Cicely Fox Smith

(1 February 1882 – 8 April 1954 / Lymm, Cheshire)

Sweethearts And Wives - Poem by Cicely Fox Smith

The very first voyage as ever I made
I went to sea in the East Coast trade,
And I courted a gal at Seaton Sluice -
If her name warn’t Lizzie it must ha’ been Luce -
So I did!

And then I signed in a Colonies clipper
With a rare old rip of a racing skipper,
And there warn’t no sense nor there warn’t no use
A-courting a gal at Seaton Sluice;
So I looked for another down Melbourne way -
If her name warn’t Kitty it must ha’ been May -
So I did!

Oh, next I sailed in a pearlin’ brig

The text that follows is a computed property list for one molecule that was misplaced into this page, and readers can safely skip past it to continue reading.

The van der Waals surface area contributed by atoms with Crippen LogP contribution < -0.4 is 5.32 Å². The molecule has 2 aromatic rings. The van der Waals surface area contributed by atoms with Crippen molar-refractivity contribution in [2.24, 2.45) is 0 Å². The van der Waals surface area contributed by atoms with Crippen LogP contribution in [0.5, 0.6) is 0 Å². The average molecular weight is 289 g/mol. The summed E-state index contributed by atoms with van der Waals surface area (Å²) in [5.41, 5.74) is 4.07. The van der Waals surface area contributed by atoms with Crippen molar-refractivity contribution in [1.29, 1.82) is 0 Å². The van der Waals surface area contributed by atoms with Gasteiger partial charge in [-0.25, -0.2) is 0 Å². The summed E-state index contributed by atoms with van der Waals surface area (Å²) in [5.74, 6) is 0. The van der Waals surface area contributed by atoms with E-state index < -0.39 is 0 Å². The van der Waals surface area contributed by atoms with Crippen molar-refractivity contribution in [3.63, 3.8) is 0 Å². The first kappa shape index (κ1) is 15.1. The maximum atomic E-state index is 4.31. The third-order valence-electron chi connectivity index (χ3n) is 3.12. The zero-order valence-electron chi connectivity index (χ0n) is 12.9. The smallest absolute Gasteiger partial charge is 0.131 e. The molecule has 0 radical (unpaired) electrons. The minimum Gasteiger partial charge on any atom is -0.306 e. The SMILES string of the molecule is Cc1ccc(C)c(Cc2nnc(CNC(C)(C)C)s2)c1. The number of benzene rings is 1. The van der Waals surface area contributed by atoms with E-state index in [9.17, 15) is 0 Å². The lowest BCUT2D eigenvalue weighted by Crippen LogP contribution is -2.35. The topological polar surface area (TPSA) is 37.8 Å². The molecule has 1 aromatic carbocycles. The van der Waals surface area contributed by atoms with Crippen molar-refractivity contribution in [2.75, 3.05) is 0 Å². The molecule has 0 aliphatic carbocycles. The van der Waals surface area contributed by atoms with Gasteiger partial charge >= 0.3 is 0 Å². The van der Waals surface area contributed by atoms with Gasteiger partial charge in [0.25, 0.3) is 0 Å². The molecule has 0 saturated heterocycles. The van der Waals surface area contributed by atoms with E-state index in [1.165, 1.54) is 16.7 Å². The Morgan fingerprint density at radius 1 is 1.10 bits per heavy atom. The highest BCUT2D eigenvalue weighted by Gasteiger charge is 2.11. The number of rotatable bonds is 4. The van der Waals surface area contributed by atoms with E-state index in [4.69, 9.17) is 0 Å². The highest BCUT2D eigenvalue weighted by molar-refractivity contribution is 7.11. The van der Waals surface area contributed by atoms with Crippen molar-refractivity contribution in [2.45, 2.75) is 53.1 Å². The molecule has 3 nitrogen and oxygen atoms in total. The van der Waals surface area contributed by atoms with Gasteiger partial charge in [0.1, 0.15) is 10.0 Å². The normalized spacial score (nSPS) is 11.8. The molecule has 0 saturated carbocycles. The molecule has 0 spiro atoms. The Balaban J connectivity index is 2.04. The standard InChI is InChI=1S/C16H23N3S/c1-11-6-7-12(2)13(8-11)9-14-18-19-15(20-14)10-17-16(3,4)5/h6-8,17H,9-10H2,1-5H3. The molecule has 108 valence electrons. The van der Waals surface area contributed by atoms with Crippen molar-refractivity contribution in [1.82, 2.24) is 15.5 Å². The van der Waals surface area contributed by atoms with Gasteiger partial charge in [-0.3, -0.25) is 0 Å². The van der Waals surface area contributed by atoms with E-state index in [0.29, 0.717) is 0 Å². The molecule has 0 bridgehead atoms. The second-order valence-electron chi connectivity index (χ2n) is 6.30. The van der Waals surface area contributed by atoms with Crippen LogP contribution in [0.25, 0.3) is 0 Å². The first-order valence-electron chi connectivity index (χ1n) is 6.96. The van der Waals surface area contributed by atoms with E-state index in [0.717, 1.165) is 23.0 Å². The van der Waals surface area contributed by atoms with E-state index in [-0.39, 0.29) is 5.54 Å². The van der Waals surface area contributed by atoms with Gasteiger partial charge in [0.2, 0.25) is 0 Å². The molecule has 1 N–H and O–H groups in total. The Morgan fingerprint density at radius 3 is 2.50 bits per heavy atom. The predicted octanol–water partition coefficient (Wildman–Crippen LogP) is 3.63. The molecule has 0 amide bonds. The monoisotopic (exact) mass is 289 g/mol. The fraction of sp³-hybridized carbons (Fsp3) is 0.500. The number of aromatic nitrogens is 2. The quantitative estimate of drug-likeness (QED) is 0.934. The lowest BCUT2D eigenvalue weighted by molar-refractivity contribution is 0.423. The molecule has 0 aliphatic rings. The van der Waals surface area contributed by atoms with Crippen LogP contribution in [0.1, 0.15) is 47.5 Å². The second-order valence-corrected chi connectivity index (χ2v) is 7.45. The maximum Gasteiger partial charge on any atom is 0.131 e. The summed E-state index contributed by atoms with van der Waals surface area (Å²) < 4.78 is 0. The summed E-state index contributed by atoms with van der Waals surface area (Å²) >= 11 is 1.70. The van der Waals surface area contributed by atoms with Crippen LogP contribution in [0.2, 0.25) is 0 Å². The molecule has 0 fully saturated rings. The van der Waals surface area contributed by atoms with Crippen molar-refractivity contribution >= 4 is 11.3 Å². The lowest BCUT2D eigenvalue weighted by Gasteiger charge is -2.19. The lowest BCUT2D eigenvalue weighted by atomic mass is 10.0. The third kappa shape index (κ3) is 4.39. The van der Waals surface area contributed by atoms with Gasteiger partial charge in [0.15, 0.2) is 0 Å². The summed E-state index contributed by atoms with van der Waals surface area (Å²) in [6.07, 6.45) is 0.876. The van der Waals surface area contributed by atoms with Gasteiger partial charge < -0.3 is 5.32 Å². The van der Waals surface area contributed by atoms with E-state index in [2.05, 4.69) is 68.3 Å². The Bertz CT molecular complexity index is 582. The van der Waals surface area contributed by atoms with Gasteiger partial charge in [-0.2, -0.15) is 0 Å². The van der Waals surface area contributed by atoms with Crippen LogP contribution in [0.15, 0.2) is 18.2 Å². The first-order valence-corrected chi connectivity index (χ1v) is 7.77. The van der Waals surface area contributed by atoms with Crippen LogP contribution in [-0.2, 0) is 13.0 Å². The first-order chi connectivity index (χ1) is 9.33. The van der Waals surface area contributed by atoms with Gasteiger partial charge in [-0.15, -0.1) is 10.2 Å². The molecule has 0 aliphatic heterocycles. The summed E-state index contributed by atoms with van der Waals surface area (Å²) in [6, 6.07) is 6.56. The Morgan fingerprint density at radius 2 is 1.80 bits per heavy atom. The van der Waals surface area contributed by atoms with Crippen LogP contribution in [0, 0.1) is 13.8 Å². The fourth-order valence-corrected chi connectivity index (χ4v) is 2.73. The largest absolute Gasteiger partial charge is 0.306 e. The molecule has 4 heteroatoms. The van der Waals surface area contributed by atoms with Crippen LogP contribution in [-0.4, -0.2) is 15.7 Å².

To the South Sea Ilses both little and big,
Where it warn’t no use, say what you may,
A-courting a gal down Melbourne way;
So I didn’t worry with her no longer,
But I soon picked up with a gal in Tonger,
An’ island gal as brown as a berry -
Don’t know her name, but I called her “Cherry” -
So I did!

(And so on ad lib.)

But last I signed in a Liverpool liner -
Go where you will and you won’t find a finer!
And it’s time, thinks I, to be settlin’ down,
So I married a widder in Monkeytown,
With a bit in the bank and a “corner-off,”
And when I’m ashore now I lives like a toff.
And as for the girl at Seaton Sluice
I ’ope she ain’t waitin’, for that ain’t no use,
And as for the ones at Montreal
And Tanger and Taltal and Melbourne and all,
And all the whole boilin’ from France to Fiji,
I ’ope they’re all married and ’appy like me -
So I do!


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Poem Submitted: Monday, August 30, 2010



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